If you smoke during your pregnancy or after birth near your child, it increases the risk of hearing loss in your child, a Japanese study states. The risk may increase up to 240%.
Exposure to tobacco smoke before and after birth is associated with hearing loss in children, a Japanese study has found.
Up to 240% increased risk
The study compared children who were not exposed to tobacco smoke during pregnancy and after birth with children who were either exposed to only a mother who was a former smoker during pregnancy, children who were exposed to only second-hand smoke at four months, children exposed only to smoking during pregnancy and children who were exposed to smoking during pregnancy and second-hand smoke at four months.
According to the study, children exposed to a mother who was a former smoker during pregnancy had a 26% increased relative risk of hearing loss and children exposed to only second-hand smoke at four months had a 30% increased relative risk of developing a hearing loss. Children who were only exposed to smoking during pregnancy had a 68% increased relative risk of hearing loss. The children exposed to smoking during pregnancy and second-hand smoke at four months had as high as a 240% increased relative risk of hearing loss.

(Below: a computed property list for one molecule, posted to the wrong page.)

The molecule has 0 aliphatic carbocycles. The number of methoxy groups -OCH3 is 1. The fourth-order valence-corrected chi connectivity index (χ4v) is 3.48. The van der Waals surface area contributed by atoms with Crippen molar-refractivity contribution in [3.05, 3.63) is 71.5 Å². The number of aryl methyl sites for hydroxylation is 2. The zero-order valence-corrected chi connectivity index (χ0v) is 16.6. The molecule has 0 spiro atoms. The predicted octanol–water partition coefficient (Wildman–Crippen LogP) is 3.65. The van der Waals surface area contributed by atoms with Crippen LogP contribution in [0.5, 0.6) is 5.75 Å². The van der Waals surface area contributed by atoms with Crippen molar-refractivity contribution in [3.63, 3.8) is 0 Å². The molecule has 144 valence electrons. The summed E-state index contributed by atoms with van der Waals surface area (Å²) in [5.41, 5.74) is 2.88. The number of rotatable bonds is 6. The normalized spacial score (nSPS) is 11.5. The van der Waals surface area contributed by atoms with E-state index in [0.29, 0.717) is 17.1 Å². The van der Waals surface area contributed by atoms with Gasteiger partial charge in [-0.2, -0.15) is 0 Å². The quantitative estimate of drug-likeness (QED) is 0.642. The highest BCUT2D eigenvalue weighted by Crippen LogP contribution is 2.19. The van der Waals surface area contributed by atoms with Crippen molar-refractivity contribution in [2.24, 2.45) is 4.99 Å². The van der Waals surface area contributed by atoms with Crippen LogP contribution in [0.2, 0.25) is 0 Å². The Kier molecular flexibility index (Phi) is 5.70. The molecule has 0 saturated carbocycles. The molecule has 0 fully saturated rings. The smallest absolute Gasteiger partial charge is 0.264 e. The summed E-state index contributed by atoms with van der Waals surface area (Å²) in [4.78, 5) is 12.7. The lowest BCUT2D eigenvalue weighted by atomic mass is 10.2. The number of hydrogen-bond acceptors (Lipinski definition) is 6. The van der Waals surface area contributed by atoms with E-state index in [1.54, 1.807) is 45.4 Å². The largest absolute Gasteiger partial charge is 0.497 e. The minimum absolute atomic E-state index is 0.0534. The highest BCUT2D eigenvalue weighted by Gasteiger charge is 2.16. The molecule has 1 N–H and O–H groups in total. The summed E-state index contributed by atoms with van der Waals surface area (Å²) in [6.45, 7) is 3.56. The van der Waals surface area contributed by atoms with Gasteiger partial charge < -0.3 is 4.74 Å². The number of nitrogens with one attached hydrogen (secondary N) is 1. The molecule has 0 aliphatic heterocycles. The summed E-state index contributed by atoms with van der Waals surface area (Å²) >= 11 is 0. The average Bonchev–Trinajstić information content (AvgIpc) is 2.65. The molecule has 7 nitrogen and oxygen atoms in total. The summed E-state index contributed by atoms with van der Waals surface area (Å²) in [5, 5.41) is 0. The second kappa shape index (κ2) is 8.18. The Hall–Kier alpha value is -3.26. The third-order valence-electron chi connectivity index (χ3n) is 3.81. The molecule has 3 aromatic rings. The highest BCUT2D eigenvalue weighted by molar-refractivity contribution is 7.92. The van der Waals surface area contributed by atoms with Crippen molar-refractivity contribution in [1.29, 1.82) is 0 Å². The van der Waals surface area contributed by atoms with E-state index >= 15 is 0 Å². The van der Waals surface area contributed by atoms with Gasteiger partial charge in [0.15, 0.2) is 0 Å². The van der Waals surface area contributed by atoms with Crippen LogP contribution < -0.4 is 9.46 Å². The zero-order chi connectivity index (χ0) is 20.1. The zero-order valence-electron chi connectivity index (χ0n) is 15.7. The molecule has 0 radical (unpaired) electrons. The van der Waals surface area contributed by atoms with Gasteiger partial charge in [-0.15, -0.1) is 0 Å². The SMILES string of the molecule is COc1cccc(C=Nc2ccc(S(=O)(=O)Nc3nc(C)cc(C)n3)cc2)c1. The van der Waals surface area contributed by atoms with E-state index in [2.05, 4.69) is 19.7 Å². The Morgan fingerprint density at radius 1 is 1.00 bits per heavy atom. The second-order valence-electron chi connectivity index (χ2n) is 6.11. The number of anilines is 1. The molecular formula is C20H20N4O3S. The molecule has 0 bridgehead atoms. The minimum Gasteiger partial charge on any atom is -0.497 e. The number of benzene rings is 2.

“This study clearly shows that preventing exposure to tobacco smoke during pregnancy and postnatally may reduce the risk of hearing problems in children. The findings remind us of the need to continue strengthening interventions to prevent smoking before and during pregnancy and exposure to second-hand smoke in children,” said senior author dr. Koji Kawakami from Kyoto University, Japan.
Prevention of smoking before and during pregnancy and exposure to second-hand smoke after birth may reduce hearing loss in children, the study states.
About the study
The study consisted of 50,734 children aged 3 years who were born between 2004 and 2010. The study “Exposure to smoking before and after birth linked to hearing impairment in toddlers” was published on Wiley Online Library Paediatric and Perinatal Epidemiology June 2018
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